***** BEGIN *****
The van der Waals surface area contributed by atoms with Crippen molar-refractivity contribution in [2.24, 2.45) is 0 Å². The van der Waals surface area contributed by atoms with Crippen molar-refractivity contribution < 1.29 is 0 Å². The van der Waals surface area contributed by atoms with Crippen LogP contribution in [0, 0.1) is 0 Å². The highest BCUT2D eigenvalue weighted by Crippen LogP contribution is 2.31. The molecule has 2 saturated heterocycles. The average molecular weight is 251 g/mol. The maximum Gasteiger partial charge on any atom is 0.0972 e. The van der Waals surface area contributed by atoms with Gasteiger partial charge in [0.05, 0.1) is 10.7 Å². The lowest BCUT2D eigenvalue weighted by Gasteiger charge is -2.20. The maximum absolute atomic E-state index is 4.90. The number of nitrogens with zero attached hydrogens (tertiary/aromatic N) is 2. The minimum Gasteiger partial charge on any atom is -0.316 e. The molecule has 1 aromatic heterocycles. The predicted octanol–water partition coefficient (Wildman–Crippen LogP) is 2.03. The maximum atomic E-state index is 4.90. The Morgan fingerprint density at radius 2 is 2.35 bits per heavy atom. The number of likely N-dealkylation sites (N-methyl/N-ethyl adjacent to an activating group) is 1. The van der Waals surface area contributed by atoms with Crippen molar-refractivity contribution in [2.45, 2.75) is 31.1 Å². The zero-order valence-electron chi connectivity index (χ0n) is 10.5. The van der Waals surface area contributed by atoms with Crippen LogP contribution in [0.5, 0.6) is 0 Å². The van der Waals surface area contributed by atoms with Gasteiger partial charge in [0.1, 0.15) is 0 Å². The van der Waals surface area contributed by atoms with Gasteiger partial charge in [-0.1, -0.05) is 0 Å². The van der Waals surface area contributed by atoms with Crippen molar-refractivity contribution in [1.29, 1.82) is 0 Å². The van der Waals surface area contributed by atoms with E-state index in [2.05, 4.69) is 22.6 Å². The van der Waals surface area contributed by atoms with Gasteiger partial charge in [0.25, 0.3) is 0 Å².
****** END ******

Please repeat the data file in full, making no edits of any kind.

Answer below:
The van der Waals surface area contributed by atoms with Crippen molar-refractivity contribution in [2.24, 2.45) is 0 Å². The van der Waals surface area contributed by atoms with Crippen molar-refractivity contribution < 1.29 is 0 Å². The van der Waals surface area contributed by atoms with Crippen LogP contribution in [0, 0.1) is 0 Å². The highest BCUT2D eigenvalue weighted by Crippen LogP contribution is 2.31. The molecule has 2 saturated heterocycles. The average molecular weight is 251 g/mol. The maximum Gasteiger partial charge on any atom is 0.0972 e. The van der Waals surface area contributed by atoms with Gasteiger partial charge in [0.05, 0.1) is 10.7 Å². The lowest BCUT2D eigenvalue weighted by Gasteiger charge is -2.20. The maximum absolute atomic E-state index is 4.90. The number of nitrogens with zero attached hydrogens (tertiary/aromatic N) is 2. The minimum Gasteiger partial charge on any atom is -0.316 e. The molecule has 1 aromatic heterocycles. The predicted octanol–water partition coefficient (Wildman–Crippen LogP) is 2.03. The maximum atomic E-state index is 4.90. The Morgan fingerprint density at radius 2 is 2.35 bits per heavy atom. The number of likely N-dealkylation sites (N-methyl/N-ethyl adjacent to an activating group) is 1. The van der Waals surface area contributed by atoms with Crippen molar-refractivity contribution in [2.45, 2.75) is 31.1 Å². The zero-order valence-electron chi connectivity index (χ0n) is 10.5. The van der Waals surface area contributed by atoms with Crippen LogP contribution in [0.5, 0.6) is 0 Å². The van der Waals surface area contributed by atoms with Gasteiger partial charge in [0.1, 0.15) is 0 Å². The van der Waals surface area contributed by atoms with Gasteiger partial charge in [-0.1, -0.05) is 0 Å². The van der Waals surface area contributed by atoms with Crippen molar-refractivity contribution in [1.29, 1.82) is 0 Å². The van der Waals surface area contributed by atoms with E-state index in [2.05, 4.69) is 22.6 Å². The van der Waals surface area contributed by atoms with Gasteiger partial charge in [0.25, 0.3) is 0 Å².